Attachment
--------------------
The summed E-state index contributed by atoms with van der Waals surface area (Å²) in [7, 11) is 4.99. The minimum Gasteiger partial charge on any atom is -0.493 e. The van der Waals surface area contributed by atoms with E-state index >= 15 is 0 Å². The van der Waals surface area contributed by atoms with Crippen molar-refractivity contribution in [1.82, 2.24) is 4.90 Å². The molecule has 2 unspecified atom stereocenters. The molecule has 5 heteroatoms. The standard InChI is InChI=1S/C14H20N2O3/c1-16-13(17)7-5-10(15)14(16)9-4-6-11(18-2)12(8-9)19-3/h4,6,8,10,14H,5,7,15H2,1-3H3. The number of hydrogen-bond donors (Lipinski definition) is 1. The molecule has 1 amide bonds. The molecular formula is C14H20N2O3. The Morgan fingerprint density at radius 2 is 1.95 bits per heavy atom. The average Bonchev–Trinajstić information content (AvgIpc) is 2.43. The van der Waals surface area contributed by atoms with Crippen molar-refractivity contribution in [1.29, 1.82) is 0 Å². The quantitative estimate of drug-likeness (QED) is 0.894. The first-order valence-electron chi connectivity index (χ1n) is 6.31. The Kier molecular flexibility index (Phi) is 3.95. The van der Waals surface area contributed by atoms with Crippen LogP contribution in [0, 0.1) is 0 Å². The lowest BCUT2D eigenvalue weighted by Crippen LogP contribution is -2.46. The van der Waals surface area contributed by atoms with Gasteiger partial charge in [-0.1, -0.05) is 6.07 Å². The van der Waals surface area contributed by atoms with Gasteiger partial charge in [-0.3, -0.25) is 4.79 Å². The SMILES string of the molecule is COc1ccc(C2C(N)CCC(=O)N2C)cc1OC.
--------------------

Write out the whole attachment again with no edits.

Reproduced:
The summed E-state index contributed by atoms with van der Waals surface area (Å²) in [7, 11) is 4.99. The minimum Gasteiger partial charge on any atom is -0.493 e. The van der Waals surface area contributed by atoms with E-state index >= 15 is 0 Å². The van der Waals surface area contributed by atoms with Crippen molar-refractivity contribution in [1.82, 2.24) is 4.90 Å². The molecule has 2 unspecified atom stereocenters. The molecule has 5 heteroatoms. The standard InChI is InChI=1S/C14H20N2O3/c1-16-13(17)7-5-10(15)14(16)9-4-6-11(18-2)12(8-9)19-3/h4,6,8,10,14H,5,7,15H2,1-3H3. The number of hydrogen-bond donors (Lipinski definition) is 1. The molecule has 1 amide bonds. The molecular formula is C14H20N2O3. The Morgan fingerprint density at radius 2 is 1.95 bits per heavy atom. The average Bonchev–Trinajstić information content (AvgIpc) is 2.43. The van der Waals surface area contributed by atoms with Crippen molar-refractivity contribution in [1.29, 1.82) is 0 Å². The quantitative estimate of drug-likeness (QED) is 0.894. The first-order valence-electron chi connectivity index (χ1n) is 6.31. The Kier molecular flexibility index (Phi) is 3.95. The van der Waals surface area contributed by atoms with Crippen LogP contribution in [0, 0.1) is 0 Å². The lowest BCUT2D eigenvalue weighted by Crippen LogP contribution is -2.46. The van der Waals surface area contributed by atoms with Gasteiger partial charge in [-0.1, -0.05) is 6.07 Å². The van der Waals surface area contributed by atoms with Gasteiger partial charge in [-0.3, -0.25) is 4.79 Å². The SMILES string of the molecule is COc1ccc(C2C(N)CCC(=O)N2C)cc1OC.